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Why Investing in Penny Stocks in 2021 is Unlike Any Other Time

Buying penny stocks in 2021? Here’s why this year is unlike any other
The post Why Investing in Penny Stocks in 2021 is Unlike Any Other Time appeared first on Penny Stocks to Buy, Picks, News and Information | PennyStocks.com.

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What’s Different About Penny Stocks This Year Vs. Years Prior 

2021 is a year unlike any other for both penny stocks and blue chips. If you’re reading this, you likely have spent the last year and a half parked on a couch waiting for the pandemic to end. 

And with vaccine rates higher than ever, we are only just seeing the light at the end of the tunnel. Outside of the pandemic, 2021 has been a banner year for penny stocks. If we add in factors such as the influence of social media, new trading platforms, and major external events at play, we see that volatility has never been higher. 

Yes, volume and the market have both been low in the past two months. But before this, we saw many penny stocks and blue chips hit all-time highs. We can’t expect these gains to happen forever right? This natural ebb and flow is what makes investing interesting. And, it gives the potential to make big gains (and losses), no matter what the market is doing. 

[Read More] Former Penny Stocks That Exploded in Value, One Up Over 3,500%

If you’re a pro-trader, you may know how to use these factors to your advantage, but if you’re new to trading, they could help you to think outside of the box. Because penny stocks are highly speculative, knowing what’s going on in the world will always be your best chance at staying ahead. 

No matter what type of trade you are, thoroughly understanding what aspects are at play in the market, and how they may affect the trajectory of individual stocks or industries as a whole, is key. With all of this in mind, let’s take a look at why investing in penny stocks in 2021 is unlike any other time.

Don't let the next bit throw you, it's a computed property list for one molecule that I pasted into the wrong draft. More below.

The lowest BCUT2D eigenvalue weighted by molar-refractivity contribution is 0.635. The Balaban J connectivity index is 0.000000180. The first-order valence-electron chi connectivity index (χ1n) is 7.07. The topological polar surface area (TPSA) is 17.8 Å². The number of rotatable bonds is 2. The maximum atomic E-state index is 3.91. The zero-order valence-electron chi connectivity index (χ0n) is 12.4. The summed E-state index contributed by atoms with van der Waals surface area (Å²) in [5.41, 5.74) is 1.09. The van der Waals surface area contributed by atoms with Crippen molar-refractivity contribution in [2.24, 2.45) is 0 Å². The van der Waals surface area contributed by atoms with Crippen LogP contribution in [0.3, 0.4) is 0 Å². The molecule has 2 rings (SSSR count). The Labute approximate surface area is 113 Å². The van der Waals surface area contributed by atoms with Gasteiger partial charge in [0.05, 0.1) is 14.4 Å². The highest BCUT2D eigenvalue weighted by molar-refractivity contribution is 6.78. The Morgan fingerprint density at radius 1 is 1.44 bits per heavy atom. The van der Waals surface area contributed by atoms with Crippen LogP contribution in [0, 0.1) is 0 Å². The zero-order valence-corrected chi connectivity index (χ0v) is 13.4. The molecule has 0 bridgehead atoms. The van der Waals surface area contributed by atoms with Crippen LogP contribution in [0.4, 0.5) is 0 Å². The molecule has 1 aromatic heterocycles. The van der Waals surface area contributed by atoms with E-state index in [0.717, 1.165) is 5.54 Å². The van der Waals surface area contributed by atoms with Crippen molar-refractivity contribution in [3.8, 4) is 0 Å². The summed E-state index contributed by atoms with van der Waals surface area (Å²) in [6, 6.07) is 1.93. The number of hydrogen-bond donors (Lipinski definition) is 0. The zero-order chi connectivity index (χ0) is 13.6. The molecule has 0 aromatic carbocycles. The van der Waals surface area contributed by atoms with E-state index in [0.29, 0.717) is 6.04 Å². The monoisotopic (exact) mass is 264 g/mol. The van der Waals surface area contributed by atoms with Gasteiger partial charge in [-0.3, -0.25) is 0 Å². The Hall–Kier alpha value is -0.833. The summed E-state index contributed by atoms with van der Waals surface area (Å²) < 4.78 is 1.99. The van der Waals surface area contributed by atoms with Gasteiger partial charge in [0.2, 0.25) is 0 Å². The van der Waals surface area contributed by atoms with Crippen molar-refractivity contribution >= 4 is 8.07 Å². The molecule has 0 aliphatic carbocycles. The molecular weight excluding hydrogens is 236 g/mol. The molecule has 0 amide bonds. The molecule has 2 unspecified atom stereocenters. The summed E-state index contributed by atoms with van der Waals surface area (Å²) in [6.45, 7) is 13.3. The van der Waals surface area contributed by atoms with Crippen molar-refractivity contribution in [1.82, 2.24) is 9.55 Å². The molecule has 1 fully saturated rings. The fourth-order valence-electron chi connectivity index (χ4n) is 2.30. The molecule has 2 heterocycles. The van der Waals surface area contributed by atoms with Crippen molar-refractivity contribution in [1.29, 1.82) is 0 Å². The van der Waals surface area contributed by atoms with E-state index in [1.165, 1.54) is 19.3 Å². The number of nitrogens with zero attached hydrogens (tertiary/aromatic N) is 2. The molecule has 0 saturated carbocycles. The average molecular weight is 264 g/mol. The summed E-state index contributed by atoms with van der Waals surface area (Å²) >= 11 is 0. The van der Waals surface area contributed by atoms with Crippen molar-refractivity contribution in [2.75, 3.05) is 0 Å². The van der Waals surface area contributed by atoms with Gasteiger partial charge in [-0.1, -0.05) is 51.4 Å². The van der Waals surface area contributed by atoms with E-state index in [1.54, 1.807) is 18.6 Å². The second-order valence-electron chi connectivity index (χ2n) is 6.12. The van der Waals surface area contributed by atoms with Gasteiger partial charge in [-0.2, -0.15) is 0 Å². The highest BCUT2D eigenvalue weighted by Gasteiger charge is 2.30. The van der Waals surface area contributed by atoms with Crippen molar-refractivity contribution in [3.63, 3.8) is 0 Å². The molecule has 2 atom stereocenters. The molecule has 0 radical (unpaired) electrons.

3 Things That Are Affecting Penny Stocks Right Now 

  1. The Influence of Social Media on Penny Stocks
  2. The Democratization of Trading Platforms
  3. Extraordinary Factors At Play in 2021

The Influence of Social Media on Penny Stocks 

Social media has become one of the largest influences on the trajectory of penny stocks. While this was not the case a few years ago, this year, it has become commonplace. The most popular social media sites where penny stocks are discussed remain Reddit and Twitter. Aptly named Reddit penny stocks; are the talk of the town, and often result in large double or even triple-digit percentage gains. 

[Read More] 3 Penny Stocks To Watch Right Now As Meme Stocks AMC & BB Soar

We’ve seen this with the likes of GameStop Corp. (NYSE: GME) and more recently, AMC Entertainment Holdings Inc. (NYSE: AMC). To understand this, we have to consider that there are more traders now than ever before (we’ll get into this later). And because of this, more retail traders are coming together to invest collectively. This has resulted in the terms Reddit penny stocks (mentioned above), and now, meme penny stocks. Both of these apply to highly talked about stocks on social media. 

One thing to keep in mind is that when a stock becomes one of these, it often is subject to greater volatility than without it. This makes sense as volume climbs while prices either increase or decrease dramatically. To stay ahead of the game, investors should research which penny stocks are being discussed on these platforms. This is the best way to understand which companies may be your best options. But overall, remember that the influence of social media on penny stocks is likely not going anywhere anytime soon. 

The Democratization of Trading Platforms 

The democratization of trading platforms is not something that is new in 2021, but it is a process that has rapidly come to fruition during the past year. While Robinhood has been around since mid-2013, it only became a major brokerage for traders in the past few years. And, during that time, it still had to compete to find legitimacy against major firms like E-Trade and others. 

But, after doing so successfully, and being one of the first to offer commission-free trades to all, Robinhood became commonplace. Flash forward to 2020/2021, retail traders quickly rose to fame. And this culminated with the GME trading mentioned above. Traders had never witnessed an event like this, and because of that, non-institutional investors quickly earned themselves a place in the stock market. 

democratization penny stocks

Because Robinhood is so easy to use, just about anyone with access to a bank account can trade. This has opened the market up substantially, adding billions in capital throughout. But, it also comes with greater volatility for both penny stocks and blue chips. Again, we have to refer back to the GME trade. This was the first time that a blue-chip had been affected so heavily by traders coming together. 

While penny stocks are known to be volatile, blue chips are typically less so. Additionally, we see this with Tesla Inc. (NASDAQ: TSLA) and others. While this should not serve to scare you out of investing, it should help to show that the market is changing. With that in mind, the democratization of trading is now in full effect. 

Extraordinary Factors At Play in 2021